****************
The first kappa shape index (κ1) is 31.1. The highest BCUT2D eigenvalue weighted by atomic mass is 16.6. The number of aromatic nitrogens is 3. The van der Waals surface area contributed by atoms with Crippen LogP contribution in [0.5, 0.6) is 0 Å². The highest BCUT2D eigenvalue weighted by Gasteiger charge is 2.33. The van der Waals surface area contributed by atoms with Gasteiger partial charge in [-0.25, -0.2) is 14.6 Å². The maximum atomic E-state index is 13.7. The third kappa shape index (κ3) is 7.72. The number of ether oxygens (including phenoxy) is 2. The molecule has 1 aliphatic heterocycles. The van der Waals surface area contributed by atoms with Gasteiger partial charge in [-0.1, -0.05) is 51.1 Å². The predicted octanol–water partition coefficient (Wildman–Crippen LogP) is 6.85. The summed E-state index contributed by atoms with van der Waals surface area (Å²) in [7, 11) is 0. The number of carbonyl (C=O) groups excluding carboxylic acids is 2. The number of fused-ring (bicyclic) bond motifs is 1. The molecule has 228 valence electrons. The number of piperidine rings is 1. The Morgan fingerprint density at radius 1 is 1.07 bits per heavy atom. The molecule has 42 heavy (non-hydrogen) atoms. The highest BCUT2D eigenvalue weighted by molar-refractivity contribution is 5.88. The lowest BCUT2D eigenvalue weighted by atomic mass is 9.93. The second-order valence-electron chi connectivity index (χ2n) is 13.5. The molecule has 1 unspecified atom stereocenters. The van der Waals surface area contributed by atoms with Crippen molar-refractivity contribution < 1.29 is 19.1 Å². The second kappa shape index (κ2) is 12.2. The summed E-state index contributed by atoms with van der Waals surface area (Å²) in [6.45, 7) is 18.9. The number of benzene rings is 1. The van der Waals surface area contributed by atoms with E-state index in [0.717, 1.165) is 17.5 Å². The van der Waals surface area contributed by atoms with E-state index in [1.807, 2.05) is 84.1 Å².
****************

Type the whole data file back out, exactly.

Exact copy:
The first kappa shape index (κ1) is 31.1. The highest BCUT2D eigenvalue weighted by atomic mass is 16.6. The number of aromatic nitrogens is 3. The van der Waals surface area contributed by atoms with Crippen LogP contribution in [0.5, 0.6) is 0 Å². The highest BCUT2D eigenvalue weighted by Gasteiger charge is 2.33. The van der Waals surface area contributed by atoms with Gasteiger partial charge in [-0.25, -0.2) is 14.6 Å². The maximum atomic E-state index is 13.7. The third kappa shape index (κ3) is 7.72. The number of ether oxygens (including phenoxy) is 2. The molecule has 1 aliphatic heterocycles. The van der Waals surface area contributed by atoms with Gasteiger partial charge in [-0.1, -0.05) is 51.1 Å². The predicted octanol–water partition coefficient (Wildman–Crippen LogP) is 6.85. The summed E-state index contributed by atoms with van der Waals surface area (Å²) in [7, 11) is 0. The number of carbonyl (C=O) groups excluding carboxylic acids is 2. The number of fused-ring (bicyclic) bond motifs is 1. The molecule has 228 valence electrons. The number of piperidine rings is 1. The Morgan fingerprint density at radius 1 is 1.07 bits per heavy atom. The molecule has 42 heavy (non-hydrogen) atoms. The highest BCUT2D eigenvalue weighted by molar-refractivity contribution is 5.88. The lowest BCUT2D eigenvalue weighted by atomic mass is 9.93. The second-order valence-electron chi connectivity index (χ2n) is 13.5. The molecule has 1 unspecified atom stereocenters. The van der Waals surface area contributed by atoms with Crippen molar-refractivity contribution < 1.29 is 19.1 Å². The second kappa shape index (κ2) is 12.2. The summed E-state index contributed by atoms with van der Waals surface area (Å²) in [6.45, 7) is 18.9. The number of benzene rings is 1. The van der Waals surface area contributed by atoms with E-state index in [0.717, 1.165) is 17.5 Å². The van der Waals surface area contributed by atoms with E-state index in [1.807, 2.05) is 84.1 Å².